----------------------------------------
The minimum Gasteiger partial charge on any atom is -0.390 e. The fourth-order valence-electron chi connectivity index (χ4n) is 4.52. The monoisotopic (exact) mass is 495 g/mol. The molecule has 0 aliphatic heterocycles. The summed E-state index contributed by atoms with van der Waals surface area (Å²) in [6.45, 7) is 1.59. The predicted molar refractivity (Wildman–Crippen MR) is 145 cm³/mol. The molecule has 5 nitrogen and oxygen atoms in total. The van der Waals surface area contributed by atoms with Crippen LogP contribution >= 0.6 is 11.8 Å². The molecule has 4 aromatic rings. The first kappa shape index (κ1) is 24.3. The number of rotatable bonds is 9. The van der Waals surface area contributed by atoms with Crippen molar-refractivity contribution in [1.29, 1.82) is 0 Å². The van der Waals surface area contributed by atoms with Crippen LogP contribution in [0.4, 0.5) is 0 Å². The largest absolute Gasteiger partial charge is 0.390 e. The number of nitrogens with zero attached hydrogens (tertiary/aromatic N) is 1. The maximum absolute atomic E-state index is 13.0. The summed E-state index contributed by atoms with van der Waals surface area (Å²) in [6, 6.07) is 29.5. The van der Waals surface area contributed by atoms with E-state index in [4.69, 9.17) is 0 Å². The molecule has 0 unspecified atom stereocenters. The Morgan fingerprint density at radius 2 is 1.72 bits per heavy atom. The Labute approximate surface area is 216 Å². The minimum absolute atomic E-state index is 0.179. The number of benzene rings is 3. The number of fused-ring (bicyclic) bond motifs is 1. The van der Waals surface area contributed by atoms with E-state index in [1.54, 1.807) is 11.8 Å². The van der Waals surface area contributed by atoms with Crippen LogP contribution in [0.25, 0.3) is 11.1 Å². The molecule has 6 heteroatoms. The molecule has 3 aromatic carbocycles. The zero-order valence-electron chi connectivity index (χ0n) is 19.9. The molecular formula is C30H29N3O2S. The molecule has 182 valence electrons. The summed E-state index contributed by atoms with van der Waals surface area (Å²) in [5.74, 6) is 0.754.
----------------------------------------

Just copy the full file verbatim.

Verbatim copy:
The minimum Gasteiger partial charge on any atom is -0.390 e. The fourth-order valence-electron chi connectivity index (χ4n) is 4.52. The monoisotopic (exact) mass is 495 g/mol. The molecule has 0 aliphatic heterocycles. The summed E-state index contributed by atoms with van der Waals surface area (Å²) in [6.45, 7) is 1.59. The predicted molar refractivity (Wildman–Crippen MR) is 145 cm³/mol. The molecule has 5 nitrogen and oxygen atoms in total. The van der Waals surface area contributed by atoms with Crippen LogP contribution >= 0.6 is 11.8 Å². The molecule has 4 aromatic rings. The first kappa shape index (κ1) is 24.3. The number of rotatable bonds is 9. The van der Waals surface area contributed by atoms with Crippen molar-refractivity contribution in [1.29, 1.82) is 0 Å². The van der Waals surface area contributed by atoms with Crippen LogP contribution in [0.4, 0.5) is 0 Å². The largest absolute Gasteiger partial charge is 0.390 e. The number of nitrogens with zero attached hydrogens (tertiary/aromatic N) is 1. The maximum absolute atomic E-state index is 13.0. The summed E-state index contributed by atoms with van der Waals surface area (Å²) in [6, 6.07) is 29.5. The van der Waals surface area contributed by atoms with E-state index in [4.69, 9.17) is 0 Å². The molecule has 0 unspecified atom stereocenters. The Morgan fingerprint density at radius 2 is 1.72 bits per heavy atom. The Labute approximate surface area is 216 Å². The minimum absolute atomic E-state index is 0.179. The number of benzene rings is 3. The number of fused-ring (bicyclic) bond motifs is 1. The van der Waals surface area contributed by atoms with E-state index in [1.54, 1.807) is 11.8 Å². The van der Waals surface area contributed by atoms with Crippen LogP contribution in [0.25, 0.3) is 11.1 Å². The molecule has 6 heteroatoms. The molecule has 3 aromatic carbocycles. The zero-order valence-electron chi connectivity index (χ0n) is 19.9. The molecular formula is C30H29N3O2S. The molecule has 182 valence electrons. The summed E-state index contributed by atoms with van der Waals surface area (Å²) in [5.74, 6) is 0.754.